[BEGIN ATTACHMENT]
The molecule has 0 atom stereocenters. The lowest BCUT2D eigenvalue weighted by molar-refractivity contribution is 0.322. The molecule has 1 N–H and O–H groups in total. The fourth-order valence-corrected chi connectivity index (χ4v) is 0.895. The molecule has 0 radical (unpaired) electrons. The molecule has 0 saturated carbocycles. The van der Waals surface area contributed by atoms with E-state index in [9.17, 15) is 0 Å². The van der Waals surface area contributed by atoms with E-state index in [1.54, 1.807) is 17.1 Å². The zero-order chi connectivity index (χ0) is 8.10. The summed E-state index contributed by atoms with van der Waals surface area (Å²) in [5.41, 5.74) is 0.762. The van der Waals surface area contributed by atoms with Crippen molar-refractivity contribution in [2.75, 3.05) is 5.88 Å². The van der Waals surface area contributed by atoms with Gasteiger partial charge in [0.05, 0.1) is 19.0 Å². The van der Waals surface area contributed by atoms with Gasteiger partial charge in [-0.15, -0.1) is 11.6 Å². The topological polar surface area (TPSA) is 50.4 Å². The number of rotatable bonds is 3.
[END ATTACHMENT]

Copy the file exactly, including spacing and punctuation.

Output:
The molecule has 0 atom stereocenters. The lowest BCUT2D eigenvalue weighted by molar-refractivity contribution is 0.322. The molecule has 1 N–H and O–H groups in total. The fourth-order valence-corrected chi connectivity index (χ4v) is 0.895. The molecule has 0 radical (unpaired) electrons. The molecule has 0 saturated carbocycles. The van der Waals surface area contributed by atoms with E-state index in [9.17, 15) is 0 Å². The van der Waals surface area contributed by atoms with E-state index in [1.54, 1.807) is 17.1 Å². The zero-order chi connectivity index (χ0) is 8.10. The summed E-state index contributed by atoms with van der Waals surface area (Å²) in [5.41, 5.74) is 0.762. The van der Waals surface area contributed by atoms with Crippen molar-refractivity contribution in [2.75, 3.05) is 5.88 Å². The van der Waals surface area contributed by atoms with Gasteiger partial charge in [0.05, 0.1) is 19.0 Å². The van der Waals surface area contributed by atoms with Gasteiger partial charge in [-0.15, -0.1) is 11.6 Å². The topological polar surface area (TPSA) is 50.4 Å². The number of rotatable bonds is 3.